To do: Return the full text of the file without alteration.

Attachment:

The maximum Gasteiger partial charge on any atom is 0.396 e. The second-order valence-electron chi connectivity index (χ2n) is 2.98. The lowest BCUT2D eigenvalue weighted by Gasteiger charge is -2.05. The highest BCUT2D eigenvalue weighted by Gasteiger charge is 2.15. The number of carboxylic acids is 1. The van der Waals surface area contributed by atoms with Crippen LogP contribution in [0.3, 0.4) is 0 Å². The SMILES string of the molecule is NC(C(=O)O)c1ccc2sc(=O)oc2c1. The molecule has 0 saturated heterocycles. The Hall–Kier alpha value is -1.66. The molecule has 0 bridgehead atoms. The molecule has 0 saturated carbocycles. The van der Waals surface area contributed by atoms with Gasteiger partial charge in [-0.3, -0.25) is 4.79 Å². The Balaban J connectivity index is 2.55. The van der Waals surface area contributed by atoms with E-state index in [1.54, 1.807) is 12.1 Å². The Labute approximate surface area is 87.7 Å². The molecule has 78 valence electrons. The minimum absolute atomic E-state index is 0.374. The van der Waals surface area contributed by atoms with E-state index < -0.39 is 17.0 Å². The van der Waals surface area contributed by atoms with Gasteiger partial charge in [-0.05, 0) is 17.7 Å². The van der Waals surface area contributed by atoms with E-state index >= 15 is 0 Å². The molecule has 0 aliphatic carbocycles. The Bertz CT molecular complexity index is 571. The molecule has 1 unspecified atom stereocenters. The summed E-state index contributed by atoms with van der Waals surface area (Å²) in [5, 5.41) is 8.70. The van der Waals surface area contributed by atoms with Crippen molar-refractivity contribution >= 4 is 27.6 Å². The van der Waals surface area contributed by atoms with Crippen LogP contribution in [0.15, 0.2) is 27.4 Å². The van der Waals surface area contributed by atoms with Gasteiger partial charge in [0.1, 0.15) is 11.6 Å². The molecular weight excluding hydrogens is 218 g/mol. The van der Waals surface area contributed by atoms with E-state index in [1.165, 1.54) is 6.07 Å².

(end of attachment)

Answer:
The maximum Gasteiger partial charge on any atom is 0.396 e. The second-order valence-electron chi connectivity index (χ2n) is 2.98. The lowest BCUT2D eigenvalue weighted by Gasteiger charge is -2.05. The highest BCUT2D eigenvalue weighted by Gasteiger charge is 2.15. The number of carboxylic acids is 1. The van der Waals surface area contributed by atoms with Crippen LogP contribution in [0.3, 0.4) is 0 Å². The SMILES string of the molecule is NC(C(=O)O)c1ccc2sc(=O)oc2c1. The molecule has 0 saturated heterocycles. The Hall–Kier alpha value is -1.66. The molecule has 0 bridgehead atoms. The molecule has 0 saturated carbocycles. The van der Waals surface area contributed by atoms with Gasteiger partial charge in [-0.3, -0.25) is 4.79 Å². The Balaban J connectivity index is 2.55. The van der Waals surface area contributed by atoms with E-state index in [1.54, 1.807) is 12.1 Å². The Labute approximate surface area is 87.7 Å². The molecule has 78 valence electrons. The minimum absolute atomic E-state index is 0.374. The van der Waals surface area contributed by atoms with E-state index < -0.39 is 17.0 Å². The van der Waals surface area contributed by atoms with Gasteiger partial charge in [-0.05, 0) is 17.7 Å². The van der Waals surface area contributed by atoms with E-state index >= 15 is 0 Å². The molecule has 0 aliphatic carbocycles. The Bertz CT molecular complexity index is 571. The molecule has 1 unspecified atom stereocenters. The summed E-state index contributed by atoms with van der Waals surface area (Å²) in [5, 5.41) is 8.70. The van der Waals surface area contributed by atoms with Crippen molar-refractivity contribution >= 4 is 27.6 Å². The van der Waals surface area contributed by atoms with Crippen LogP contribution in [0.15, 0.2) is 27.4 Å². The van der Waals surface area contributed by atoms with Gasteiger partial charge in [0.1, 0.15) is 11.6 Å². The molecular weight excluding hydrogens is 218 g/mol. The van der Waals surface area contributed by atoms with E-state index in [1.165, 1.54) is 6.07 Å².